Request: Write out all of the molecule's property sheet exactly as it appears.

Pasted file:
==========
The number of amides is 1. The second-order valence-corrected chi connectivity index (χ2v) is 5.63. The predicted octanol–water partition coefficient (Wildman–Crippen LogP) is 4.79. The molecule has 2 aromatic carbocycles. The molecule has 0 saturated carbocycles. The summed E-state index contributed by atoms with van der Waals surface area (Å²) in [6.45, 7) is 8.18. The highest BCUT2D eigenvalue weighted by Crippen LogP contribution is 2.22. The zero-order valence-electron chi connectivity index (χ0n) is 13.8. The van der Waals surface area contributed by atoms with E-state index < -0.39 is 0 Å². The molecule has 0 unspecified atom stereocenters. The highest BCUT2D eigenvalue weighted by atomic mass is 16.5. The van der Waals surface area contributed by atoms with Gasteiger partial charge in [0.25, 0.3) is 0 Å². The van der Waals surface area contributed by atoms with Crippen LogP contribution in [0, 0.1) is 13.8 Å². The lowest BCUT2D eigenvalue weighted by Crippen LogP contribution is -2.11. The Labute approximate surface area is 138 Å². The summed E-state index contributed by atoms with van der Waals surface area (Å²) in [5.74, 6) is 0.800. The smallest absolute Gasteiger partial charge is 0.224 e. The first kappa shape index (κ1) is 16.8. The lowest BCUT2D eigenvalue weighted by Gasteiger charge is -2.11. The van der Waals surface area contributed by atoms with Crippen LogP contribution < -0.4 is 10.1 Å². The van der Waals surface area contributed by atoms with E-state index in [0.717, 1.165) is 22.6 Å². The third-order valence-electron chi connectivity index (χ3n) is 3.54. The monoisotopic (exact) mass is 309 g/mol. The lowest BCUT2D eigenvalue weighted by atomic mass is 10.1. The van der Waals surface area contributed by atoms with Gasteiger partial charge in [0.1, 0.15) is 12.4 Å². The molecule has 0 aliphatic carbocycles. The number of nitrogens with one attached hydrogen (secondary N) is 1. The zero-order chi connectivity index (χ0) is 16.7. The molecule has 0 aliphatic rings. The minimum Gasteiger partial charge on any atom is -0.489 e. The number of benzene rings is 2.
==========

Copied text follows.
The number of amides is 1. The second-order valence-corrected chi connectivity index (χ2v) is 5.63. The predicted octanol–water partition coefficient (Wildman–Crippen LogP) is 4.79. The molecule has 2 aromatic carbocycles. The molecule has 0 saturated carbocycles. The summed E-state index contributed by atoms with van der Waals surface area (Å²) in [6.45, 7) is 8.18. The highest BCUT2D eigenvalue weighted by Crippen LogP contribution is 2.22. The zero-order valence-electron chi connectivity index (χ0n) is 13.8. The van der Waals surface area contributed by atoms with E-state index < -0.39 is 0 Å². The molecule has 0 unspecified atom stereocenters. The highest BCUT2D eigenvalue weighted by atomic mass is 16.5. The van der Waals surface area contributed by atoms with Gasteiger partial charge in [0.25, 0.3) is 0 Å². The van der Waals surface area contributed by atoms with Crippen LogP contribution in [0, 0.1) is 13.8 Å². The lowest BCUT2D eigenvalue weighted by Crippen LogP contribution is -2.11. The Labute approximate surface area is 138 Å². The summed E-state index contributed by atoms with van der Waals surface area (Å²) in [5.74, 6) is 0.800. The smallest absolute Gasteiger partial charge is 0.224 e. The first kappa shape index (κ1) is 16.8. The lowest BCUT2D eigenvalue weighted by Gasteiger charge is -2.11. The van der Waals surface area contributed by atoms with Crippen LogP contribution < -0.4 is 10.1 Å². The van der Waals surface area contributed by atoms with E-state index in [0.717, 1.165) is 22.6 Å². The third-order valence-electron chi connectivity index (χ3n) is 3.54. The monoisotopic (exact) mass is 309 g/mol. The lowest BCUT2D eigenvalue weighted by atomic mass is 10.1. The van der Waals surface area contributed by atoms with Gasteiger partial charge in [0.1, 0.15) is 12.4 Å². The molecule has 0 aliphatic carbocycles. The number of nitrogens with one attached hydrogen (secondary N) is 1. The zero-order chi connectivity index (χ0) is 16.7. The molecule has 0 aliphatic rings. The minimum Gasteiger partial charge on any atom is -0.489 e. The number of benzene rings is 2.